A further impulse of the blasting detonating machine ZM, which again represents the actual detonation impulse, closes the switch S2, in the release phase after a predetermined time t≧T=1 . n simultaneously with all detonators of a detonation circuit so that the counter contents Ni of the counter Z are counted back to zero with the rate frequency fi or a second counter is likewise fully counted to Ni. On achieving the counter content zero or Ni, the detonation signal is supplied through the output 2 of the counter Z.
Instead of the shift register, a counter with decoder, a frequency submultiplier or the like can also be used. In FIG. 4 there is shown a delay time module from analogue switching technology. As a result of suitable signals--as for example described in connection with FIG. 2--the switch S1 is closed in the programming phase for the time T. During this time, the time-base condenser CT is charged with the charging current I1 from the constant current source KSQ1 from the initial voltage source U1 to the end voltage U2. The charging current I1 behaves to the later flowing discharging current Ie as ΔT behaves to T. After a time t≧T the switch S2 is closed, in accordance with a detonation signal from the detonating machine ZM which is the same for all detonators, and the time base condenser CT is charged with the discharge current Ie by the constant current source KSQ2 acting as current sink. If the time base condenser CT has again reached the starting voltage U1, a signal is generated by the connected comparator K through the output 2 to set off the signal at the detonation switch SZ and the detonation is triggered.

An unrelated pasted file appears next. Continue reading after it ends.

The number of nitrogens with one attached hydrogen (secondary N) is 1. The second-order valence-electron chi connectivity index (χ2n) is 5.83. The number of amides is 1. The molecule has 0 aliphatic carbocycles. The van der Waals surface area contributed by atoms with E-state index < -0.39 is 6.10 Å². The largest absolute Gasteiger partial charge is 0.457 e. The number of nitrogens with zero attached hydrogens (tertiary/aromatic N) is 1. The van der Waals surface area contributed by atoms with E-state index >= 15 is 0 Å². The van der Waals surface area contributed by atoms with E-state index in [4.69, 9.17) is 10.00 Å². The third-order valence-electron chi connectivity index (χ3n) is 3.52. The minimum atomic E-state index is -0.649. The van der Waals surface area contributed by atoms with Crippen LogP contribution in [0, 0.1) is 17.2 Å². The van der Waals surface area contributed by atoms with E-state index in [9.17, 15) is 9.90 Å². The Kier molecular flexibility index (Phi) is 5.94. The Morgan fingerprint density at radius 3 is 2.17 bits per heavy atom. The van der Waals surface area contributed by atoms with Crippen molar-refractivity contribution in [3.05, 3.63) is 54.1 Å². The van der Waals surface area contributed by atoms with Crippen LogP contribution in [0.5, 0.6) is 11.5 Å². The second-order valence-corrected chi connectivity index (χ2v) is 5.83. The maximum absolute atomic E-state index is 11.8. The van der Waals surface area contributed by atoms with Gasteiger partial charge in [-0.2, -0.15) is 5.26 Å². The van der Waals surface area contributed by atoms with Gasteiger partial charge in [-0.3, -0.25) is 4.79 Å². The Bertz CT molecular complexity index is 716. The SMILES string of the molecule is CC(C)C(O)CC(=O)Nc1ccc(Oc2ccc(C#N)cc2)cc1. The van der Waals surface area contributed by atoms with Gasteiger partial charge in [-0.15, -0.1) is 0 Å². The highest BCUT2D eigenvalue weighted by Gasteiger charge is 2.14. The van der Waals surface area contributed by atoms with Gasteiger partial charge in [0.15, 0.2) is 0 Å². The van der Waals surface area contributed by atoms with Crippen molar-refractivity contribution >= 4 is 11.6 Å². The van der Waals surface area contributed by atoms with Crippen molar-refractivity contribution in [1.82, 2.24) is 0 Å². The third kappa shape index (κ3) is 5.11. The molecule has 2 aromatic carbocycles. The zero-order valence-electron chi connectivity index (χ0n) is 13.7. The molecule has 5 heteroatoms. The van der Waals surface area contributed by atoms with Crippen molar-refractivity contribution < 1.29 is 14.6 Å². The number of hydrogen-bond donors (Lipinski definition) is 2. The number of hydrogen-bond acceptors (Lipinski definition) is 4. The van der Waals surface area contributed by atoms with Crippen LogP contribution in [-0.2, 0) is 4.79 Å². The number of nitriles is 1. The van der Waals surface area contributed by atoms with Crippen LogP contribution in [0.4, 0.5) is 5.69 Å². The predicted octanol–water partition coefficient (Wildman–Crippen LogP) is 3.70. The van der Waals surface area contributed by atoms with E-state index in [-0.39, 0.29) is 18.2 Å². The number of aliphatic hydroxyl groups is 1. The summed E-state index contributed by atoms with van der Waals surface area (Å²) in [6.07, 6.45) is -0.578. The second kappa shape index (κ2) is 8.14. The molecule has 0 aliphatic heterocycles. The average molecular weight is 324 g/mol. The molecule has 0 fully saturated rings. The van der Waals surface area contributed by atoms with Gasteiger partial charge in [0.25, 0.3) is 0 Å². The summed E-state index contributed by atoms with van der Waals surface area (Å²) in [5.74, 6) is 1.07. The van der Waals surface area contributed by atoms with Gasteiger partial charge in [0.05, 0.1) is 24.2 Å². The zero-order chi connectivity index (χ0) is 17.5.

The setting of the time stage m/n=I1 /Ie is determined by the ratio of the currents.
In FIG. 5 there is shown a further constructional example of a delay time module of analogue switching technology, in which the setting of the time stage m of the detonator takes place through the shift register SR corresponding to FIG. 3. As a result of suitable signals--as is described for example in connection with FIG. 3--the switch S1 is closed for the time ΔT by means of the shift register SR. During this time, the constant current source KSQ supplies the constant current I1 to the time base consenser CT which charges from the initial voltage U1 to the end voltage U2. After the time ΔT has passed, the switch S1 is opened. The switch S2 is then closed by means of a further detonation signal from the blasting detonating machine equal for all detonators, and the time base condenser CT is discharged through the KSQ now acting as current sink with the discharging current Ie which is equal to the charging current I1. Should the time base condenser reach the starting voltage U1, then a signal to the detonation SZ is given out by comparator K through the output 2 and the detonation is triggered. The deviation of the delay time ΔT is, in this way, only dependent on the short term tolerances of the time base condenser CT, the constant current source KSQ and the comparator K.